Game it - Week 8.0


In this segment of Netnarr we are being asked to think about games. Here is a short reflection on two of my fave games at the moment.

Mahjong - the board game
This is nothing like the 'match the pair' version that is popular on computers. The goal of the game is to be able to make a certain pattern of the tiles (like cards) in a throw out/pick up routine. I like the routine and process of this game which starts with shuffling the tiles, building a wall, throwing dice to determine East wind etc. While the challenge is to complete your own set of tiles, there is an added challenge of guessing what your oponents want (or discard). What I personnally get out of it is relaxation (providing I'm not trying to teach someone the game!), memory of the hands and the connection with the other 3 players.

Sudoku
Goal - to fill in all the boxes....according to the rules. It's a solo challenge and the satisfaction is finishing it. It's annoying to share with anyone else because they might see a bit that I missed. I know there is computer equivalent but I like the old paper and pen version. What I personally get out of it is relaxation, non-screen time, mono-tasking and the ah-ha moment when it is completed.

The start of my story....
My father had one of the first Mac's around. I can't remember what the game was called but I totally remember what it looks like. Black screen, white space ship down the bottom, shooting white bullets at things. Going down a rabbit hole of mac places now....

Oh cool, there is even a Mac Software Vintage [online] Museum

Oh no, there is over 50 pages of games too look through in the Macintosh Garden

I'm back....climbed out of the rabbit hole and realised that it doesn't really matter what the game was. It was a shoot and sink kind of thing. My brother would play it for hours (and hours and hours) and I could never get my name on the Top Ten list. Well, he was 10 years older than me! But there was only the 2 of us playing (no networking).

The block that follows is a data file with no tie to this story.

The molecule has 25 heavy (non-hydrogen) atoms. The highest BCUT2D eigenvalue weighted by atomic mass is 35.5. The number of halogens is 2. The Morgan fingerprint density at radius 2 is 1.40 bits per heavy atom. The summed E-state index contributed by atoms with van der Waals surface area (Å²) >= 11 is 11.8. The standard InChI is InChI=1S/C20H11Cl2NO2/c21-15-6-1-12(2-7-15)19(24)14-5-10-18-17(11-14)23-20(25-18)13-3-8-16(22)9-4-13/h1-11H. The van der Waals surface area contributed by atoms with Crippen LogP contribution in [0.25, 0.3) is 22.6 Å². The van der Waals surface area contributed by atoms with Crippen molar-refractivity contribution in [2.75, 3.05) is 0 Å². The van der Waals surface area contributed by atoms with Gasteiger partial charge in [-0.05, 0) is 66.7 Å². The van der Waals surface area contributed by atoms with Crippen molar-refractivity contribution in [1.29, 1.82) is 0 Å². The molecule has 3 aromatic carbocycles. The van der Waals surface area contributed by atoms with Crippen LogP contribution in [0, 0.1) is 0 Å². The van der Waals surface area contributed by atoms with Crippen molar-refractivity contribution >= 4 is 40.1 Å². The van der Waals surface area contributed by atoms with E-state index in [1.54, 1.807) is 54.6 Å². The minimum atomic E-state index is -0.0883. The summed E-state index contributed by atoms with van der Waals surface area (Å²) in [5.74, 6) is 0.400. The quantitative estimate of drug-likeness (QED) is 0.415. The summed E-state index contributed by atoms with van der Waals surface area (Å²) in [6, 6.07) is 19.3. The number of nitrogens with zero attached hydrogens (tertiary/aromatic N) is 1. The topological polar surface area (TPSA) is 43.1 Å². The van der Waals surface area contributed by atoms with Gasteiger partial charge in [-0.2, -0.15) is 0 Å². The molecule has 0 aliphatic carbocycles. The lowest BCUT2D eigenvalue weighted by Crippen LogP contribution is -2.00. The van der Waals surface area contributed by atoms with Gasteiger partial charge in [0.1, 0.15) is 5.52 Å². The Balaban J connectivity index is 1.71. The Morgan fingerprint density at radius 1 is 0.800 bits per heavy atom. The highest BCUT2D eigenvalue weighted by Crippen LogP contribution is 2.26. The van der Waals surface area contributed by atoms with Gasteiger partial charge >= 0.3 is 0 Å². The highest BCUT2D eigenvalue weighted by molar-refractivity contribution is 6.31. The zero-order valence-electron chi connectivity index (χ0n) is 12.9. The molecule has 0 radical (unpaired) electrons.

This affected my interest in computer games. I still don't see much point in the find and shoot dead, kind of games. As my son grows older I am coming back to this gaming concept and always join in his conversation about Minecraft and Robloxs and what he is doing in that space.

Playing Little Alchemy:
I like the visual nature of this. However, I don't have any goal...it's just playing around to see what sort of combinations. I like the hint page and then get frustrated because I see something really cool but don't have the base elements. I think my son would like this and learn from the pop-up explanations of what happens when items are combined.

Checklist non-game
For me, the Week 8 checklist 'game' totally fails. There are no boxes to check! I saw 3 dot points and too many words, so I stopped reading. The expectations I have of a checklist game is a) something you have to tick off b) some sort of visual feedback that you have done that c)  a reward? Like more diamonds in my #netnarr treasure chest?

Creating games for learning
In the open Netnarr project of #MediaJumping, I've been investigating the site H5P which allows you to select templates and create interesting objects. The example below, called The Broken Key is not really a game but more of an interactive (hide and seek) learning piece.

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